Florida's Republican-controlled House voted along party lines Thursday to approve a congressional map drawn by the office of right-wing Gov. Ron DeSantis, a move that came after state Democrats staged a sit-in on the chamber's floor to condemn the redistricting plan as unconstitutional and racist.
The map, which cleared the state Senate on Wednesday, now heads to DeSantis' desk for his signature—a mere formality given that he preapproved the district lines at the behest of the state Legislature's Republican leaders, who ceded control of the process.
As the vote took place, Florida Democrats chanted that "Black votes are under attack," echoing experts' warnings that the map is "deeply racist." The New York Times reported Wednesday that the redistricting plan "would end the congressional career of [U.S.] Representative Al Lawson, a Black Democrat from Jacksonville, by carving up a district that stretches across North Florida to combine Black neighborhoods in Jacksonville and Tallahassee."
"It would also eliminate an Orlando district held by Representative Val Demings, a Democrat, and pack Black voters from two districts in Tampa and St. Petersburg into one, creating a second district certain to be won by a Republican," the Times noted.
The map, which heavily favors Republicans overall, is expected to face legal challenges.
The House vote Thursday was held after a group of Florida Democrats, led by Black lawmakers, disrupted debate on the congressional map by taking control of the floor and holding a sit-in and a prayer-in.
"We are here taking a stand to stop the attacks, stop the Black attacks," said state Rep. Angie Nixon (D-14), who helped lead the demonstration. "We need to ensure we adhere to fair districts. We need to ensure all Floridians have a voice... What they do to one of us they do to all of us."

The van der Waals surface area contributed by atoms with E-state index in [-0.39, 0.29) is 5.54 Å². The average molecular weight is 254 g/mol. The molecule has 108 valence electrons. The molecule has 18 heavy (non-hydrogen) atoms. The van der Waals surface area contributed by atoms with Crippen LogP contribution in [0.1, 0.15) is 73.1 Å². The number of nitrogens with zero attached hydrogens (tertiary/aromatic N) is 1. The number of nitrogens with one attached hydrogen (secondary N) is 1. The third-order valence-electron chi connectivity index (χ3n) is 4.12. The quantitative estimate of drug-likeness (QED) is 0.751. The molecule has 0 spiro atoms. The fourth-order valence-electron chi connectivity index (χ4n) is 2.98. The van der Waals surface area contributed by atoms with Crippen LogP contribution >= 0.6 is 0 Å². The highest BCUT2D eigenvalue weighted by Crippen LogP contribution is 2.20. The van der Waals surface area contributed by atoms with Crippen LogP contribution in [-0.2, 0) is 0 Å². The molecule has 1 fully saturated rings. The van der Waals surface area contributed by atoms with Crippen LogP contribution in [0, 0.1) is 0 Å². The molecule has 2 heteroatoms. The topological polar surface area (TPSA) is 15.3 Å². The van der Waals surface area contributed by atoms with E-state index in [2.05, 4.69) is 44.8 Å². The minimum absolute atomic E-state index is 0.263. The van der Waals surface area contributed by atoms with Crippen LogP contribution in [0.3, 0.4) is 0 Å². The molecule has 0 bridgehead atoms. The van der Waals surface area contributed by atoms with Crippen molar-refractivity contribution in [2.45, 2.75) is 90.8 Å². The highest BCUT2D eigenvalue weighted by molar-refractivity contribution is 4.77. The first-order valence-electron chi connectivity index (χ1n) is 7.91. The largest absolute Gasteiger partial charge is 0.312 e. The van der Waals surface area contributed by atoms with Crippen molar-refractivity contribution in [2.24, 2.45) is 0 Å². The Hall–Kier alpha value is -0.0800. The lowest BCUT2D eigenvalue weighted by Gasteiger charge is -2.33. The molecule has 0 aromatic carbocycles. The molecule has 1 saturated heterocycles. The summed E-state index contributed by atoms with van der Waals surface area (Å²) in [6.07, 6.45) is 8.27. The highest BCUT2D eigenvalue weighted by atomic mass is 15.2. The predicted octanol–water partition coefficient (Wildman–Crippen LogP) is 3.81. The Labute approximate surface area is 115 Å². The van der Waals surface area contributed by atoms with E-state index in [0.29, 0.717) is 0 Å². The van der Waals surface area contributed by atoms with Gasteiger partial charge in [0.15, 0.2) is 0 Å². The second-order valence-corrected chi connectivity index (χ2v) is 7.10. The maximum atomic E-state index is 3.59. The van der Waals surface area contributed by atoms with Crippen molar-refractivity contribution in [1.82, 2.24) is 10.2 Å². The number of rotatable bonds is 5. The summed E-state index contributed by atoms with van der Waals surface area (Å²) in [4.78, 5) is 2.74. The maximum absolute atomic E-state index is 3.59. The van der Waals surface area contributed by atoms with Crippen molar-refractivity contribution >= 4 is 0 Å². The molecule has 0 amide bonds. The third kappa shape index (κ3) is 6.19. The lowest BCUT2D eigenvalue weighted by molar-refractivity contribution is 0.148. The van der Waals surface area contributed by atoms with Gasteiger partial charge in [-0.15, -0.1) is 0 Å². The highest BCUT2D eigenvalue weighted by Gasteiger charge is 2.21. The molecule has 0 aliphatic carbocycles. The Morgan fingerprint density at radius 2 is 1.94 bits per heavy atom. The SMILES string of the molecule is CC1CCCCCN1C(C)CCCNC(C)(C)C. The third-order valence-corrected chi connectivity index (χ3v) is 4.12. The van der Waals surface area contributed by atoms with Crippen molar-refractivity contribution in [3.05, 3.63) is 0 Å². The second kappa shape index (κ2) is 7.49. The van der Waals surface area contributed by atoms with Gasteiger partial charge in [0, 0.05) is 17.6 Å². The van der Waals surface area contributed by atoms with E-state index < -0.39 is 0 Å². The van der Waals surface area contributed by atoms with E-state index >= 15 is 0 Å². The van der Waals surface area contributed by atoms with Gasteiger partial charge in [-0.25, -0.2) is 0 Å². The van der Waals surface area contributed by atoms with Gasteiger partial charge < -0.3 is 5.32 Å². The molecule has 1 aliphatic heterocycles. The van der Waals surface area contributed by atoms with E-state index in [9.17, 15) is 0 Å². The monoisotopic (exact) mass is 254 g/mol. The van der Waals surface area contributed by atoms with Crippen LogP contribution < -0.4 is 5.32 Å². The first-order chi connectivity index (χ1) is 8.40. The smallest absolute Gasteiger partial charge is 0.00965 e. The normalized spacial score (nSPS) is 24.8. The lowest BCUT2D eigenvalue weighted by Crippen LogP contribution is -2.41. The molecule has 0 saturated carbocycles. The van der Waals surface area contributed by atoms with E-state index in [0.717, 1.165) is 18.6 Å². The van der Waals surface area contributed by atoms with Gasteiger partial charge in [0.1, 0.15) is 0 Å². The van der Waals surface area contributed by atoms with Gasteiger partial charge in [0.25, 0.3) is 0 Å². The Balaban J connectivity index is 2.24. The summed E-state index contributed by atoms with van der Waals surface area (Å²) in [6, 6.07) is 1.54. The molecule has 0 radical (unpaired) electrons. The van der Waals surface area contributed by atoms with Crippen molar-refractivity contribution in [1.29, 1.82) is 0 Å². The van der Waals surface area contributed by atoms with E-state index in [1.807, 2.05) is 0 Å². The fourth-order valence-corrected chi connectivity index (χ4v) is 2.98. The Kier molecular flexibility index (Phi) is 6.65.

The Miami Herald reported that "an hour into the protest, House officials appeared to have cut off the wifi as protesting lawmakers were posting live videos." The House sergeant-at-arms also removed an Associated Press photographer from the floor.
Following a brief recess, Republicans returned to the chamber and pushed through the map.
"This is not democracy," state Rep. Anna Eskamani (D-47) tweeted following the vote, warning that Republicans are "drunk on power and bullying anyone in their way into submission."
Last week, as Common Dreams reported, the Republican leaders of Florida's Legislature announced that they were "awaiting a communication from the governor's office with a map that he will support," effectively handing DeSantis the power to craft the state's congressional districts ahead of the crucial 2022 midterm elections.
The Republicans' move came after DeSantis vetoed a congressional map that state lawmakers approved last month, demanding more aggressive action targeting a pair of districts represented by Black Democrats.
At present, the Washington Post noted Wednesday, "Florida has 27 congressional districts, 16 of which are represented by Republicans and 11 by Democrats."
"Under the new map, which was proposed by DeSantis himself, Republicans would probably represent 20 districts while Democrats would represent eight," the newspaper added.
In a series of tweets on Thursday, the ACLU of Florida argued that "the governor's map is a blatant and illegal partisan gerrymander."
"These maps clearly sever Black communities across the state, manipulate the lines to favor the governor's party, and diminish minority voting ability in violation of the Fair Districts requirements—which were enshrined in the Florida Constitution by a supermajority of Floridians," the group added. "Leaders of the Florida House and Senate abdicated their responsibility to craft a fair, constitutional map and ceded its authority to a governor who is clearly not interested in respecting Fair Districts."